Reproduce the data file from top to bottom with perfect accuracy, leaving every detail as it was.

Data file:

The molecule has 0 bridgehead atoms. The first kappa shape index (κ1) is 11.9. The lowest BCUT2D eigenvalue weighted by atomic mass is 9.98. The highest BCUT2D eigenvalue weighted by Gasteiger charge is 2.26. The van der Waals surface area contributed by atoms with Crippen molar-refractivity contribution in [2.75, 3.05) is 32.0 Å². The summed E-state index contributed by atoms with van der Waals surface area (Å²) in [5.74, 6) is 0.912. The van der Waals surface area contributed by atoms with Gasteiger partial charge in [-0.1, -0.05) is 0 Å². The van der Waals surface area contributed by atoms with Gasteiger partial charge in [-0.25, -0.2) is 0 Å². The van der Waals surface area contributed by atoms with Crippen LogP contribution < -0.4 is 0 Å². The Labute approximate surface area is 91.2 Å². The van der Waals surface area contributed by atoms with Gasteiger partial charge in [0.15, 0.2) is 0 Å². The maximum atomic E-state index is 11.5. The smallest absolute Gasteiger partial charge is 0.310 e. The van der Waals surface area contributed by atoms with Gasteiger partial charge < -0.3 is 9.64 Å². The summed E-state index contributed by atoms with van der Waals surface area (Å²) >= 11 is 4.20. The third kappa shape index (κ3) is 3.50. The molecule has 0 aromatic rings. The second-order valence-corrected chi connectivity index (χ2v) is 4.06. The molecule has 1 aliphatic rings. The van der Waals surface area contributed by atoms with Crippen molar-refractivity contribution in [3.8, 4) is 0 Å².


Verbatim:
The molecule has 0 bridgehead atoms. The first kappa shape index (κ1) is 11.9. The lowest BCUT2D eigenvalue weighted by atomic mass is 9.98. The highest BCUT2D eigenvalue weighted by Gasteiger charge is 2.26. The van der Waals surface area contributed by atoms with Crippen molar-refractivity contribution in [2.75, 3.05) is 32.0 Å². The summed E-state index contributed by atoms with van der Waals surface area (Å²) in [5.74, 6) is 0.912. The van der Waals surface area contributed by atoms with Gasteiger partial charge in [-0.1, -0.05) is 0 Å². The van der Waals surface area contributed by atoms with Gasteiger partial charge in [-0.25, -0.2) is 0 Å². The van der Waals surface area contributed by atoms with Crippen LogP contribution < -0.4 is 0 Å². The Labute approximate surface area is 91.2 Å². The van der Waals surface area contributed by atoms with Gasteiger partial charge in [0.15, 0.2) is 0 Å². The maximum atomic E-state index is 11.5. The smallest absolute Gasteiger partial charge is 0.310 e. The van der Waals surface area contributed by atoms with Gasteiger partial charge < -0.3 is 9.64 Å². The summed E-state index contributed by atoms with van der Waals surface area (Å²) >= 11 is 4.20. The third kappa shape index (κ3) is 3.50. The molecule has 0 aromatic rings. The second-order valence-corrected chi connectivity index (χ2v) is 4.06. The molecule has 1 aliphatic rings. The van der Waals surface area contributed by atoms with Crippen molar-refractivity contribution in [3.8, 4) is 0 Å².